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Manuel Henriquez of Hercules Capital on Wednesday voluntarily stepped aside as chairman and CEO, effective immediately, in the wake of charges he participated in a $25 million college admissions cheating scheme to help rich students enter elite colleges.
Hercules said in a statement its board of directors has elected Robert Badavas to be interim chairman and elected Scott Bluestein, the company's chief investment officer, as interim CEO. Henriquez will remain as a board member and adviser to the company.
Hercules shares fell more than 9 percent Tuesday.
Henriquez and former CEO Douglas Hodge of investment management giant Pacific Investment Management Co. (PIMCO) were among the slew of business executives charged in the scheme.
Hodge, who served as Pimco CEO from 2014 to 2016, allegedly agreed to use bribery to facilitate the admission of two of his children to the University of Southern California as athletic recruits, and tried enlist the support of a cooperating witness to help a third child get into college too, according to court documents.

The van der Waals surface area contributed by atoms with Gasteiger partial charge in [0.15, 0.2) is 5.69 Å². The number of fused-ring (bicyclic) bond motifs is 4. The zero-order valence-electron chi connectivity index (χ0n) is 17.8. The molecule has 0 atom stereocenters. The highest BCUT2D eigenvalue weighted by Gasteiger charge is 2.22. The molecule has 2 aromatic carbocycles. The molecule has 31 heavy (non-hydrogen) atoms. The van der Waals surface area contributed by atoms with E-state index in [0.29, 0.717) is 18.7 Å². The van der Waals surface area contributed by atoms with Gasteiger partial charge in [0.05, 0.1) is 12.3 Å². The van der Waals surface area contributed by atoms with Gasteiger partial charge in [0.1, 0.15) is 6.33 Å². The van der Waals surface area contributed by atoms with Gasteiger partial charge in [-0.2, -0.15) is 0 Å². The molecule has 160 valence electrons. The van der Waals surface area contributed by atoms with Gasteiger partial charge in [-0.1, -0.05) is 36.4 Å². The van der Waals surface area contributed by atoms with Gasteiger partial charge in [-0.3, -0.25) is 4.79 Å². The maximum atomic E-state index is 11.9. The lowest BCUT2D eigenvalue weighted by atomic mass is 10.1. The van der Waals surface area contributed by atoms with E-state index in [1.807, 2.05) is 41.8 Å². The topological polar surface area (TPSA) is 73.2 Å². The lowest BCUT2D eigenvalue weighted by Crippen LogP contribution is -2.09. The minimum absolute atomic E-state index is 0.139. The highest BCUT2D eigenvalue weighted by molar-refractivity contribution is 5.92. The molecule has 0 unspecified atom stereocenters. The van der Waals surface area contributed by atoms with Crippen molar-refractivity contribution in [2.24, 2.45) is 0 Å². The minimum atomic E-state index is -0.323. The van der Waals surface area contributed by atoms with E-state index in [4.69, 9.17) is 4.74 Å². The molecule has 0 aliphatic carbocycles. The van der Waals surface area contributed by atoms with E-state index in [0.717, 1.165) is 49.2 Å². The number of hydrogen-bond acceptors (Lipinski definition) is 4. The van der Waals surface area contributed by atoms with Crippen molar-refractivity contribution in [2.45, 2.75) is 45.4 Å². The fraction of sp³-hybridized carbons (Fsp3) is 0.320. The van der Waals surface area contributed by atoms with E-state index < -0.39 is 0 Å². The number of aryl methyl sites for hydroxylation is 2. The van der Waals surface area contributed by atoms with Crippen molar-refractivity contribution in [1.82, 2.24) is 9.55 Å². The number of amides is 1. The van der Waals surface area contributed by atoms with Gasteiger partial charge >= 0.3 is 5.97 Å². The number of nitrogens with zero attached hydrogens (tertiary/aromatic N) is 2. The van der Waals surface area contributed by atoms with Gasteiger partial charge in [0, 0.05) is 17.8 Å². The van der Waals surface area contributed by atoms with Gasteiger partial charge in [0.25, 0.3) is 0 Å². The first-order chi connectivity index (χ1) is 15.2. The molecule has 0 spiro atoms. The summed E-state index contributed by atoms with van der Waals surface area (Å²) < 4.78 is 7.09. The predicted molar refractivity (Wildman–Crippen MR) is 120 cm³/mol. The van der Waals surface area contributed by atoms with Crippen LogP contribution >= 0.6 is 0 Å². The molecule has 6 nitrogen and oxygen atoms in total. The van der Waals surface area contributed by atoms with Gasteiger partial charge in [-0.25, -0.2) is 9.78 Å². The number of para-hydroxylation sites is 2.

Federal prosecutors allege that Hodge paid hundreds of thousands of dollars in bribes for his daughters' admission into USC. Hodge retired from Pimco in November 2017 after working there for 28 years.
Among other executives charged in the scheme are William McGlashan Jr., a senior executive at TPG Capital; Gordon Caplan, co-chairman of international law firm Willkie Farr; and Agustin Huneeus, head of the Huneeus vineyard in Napa Valley.
Pimco declined requests for comment from CNBC.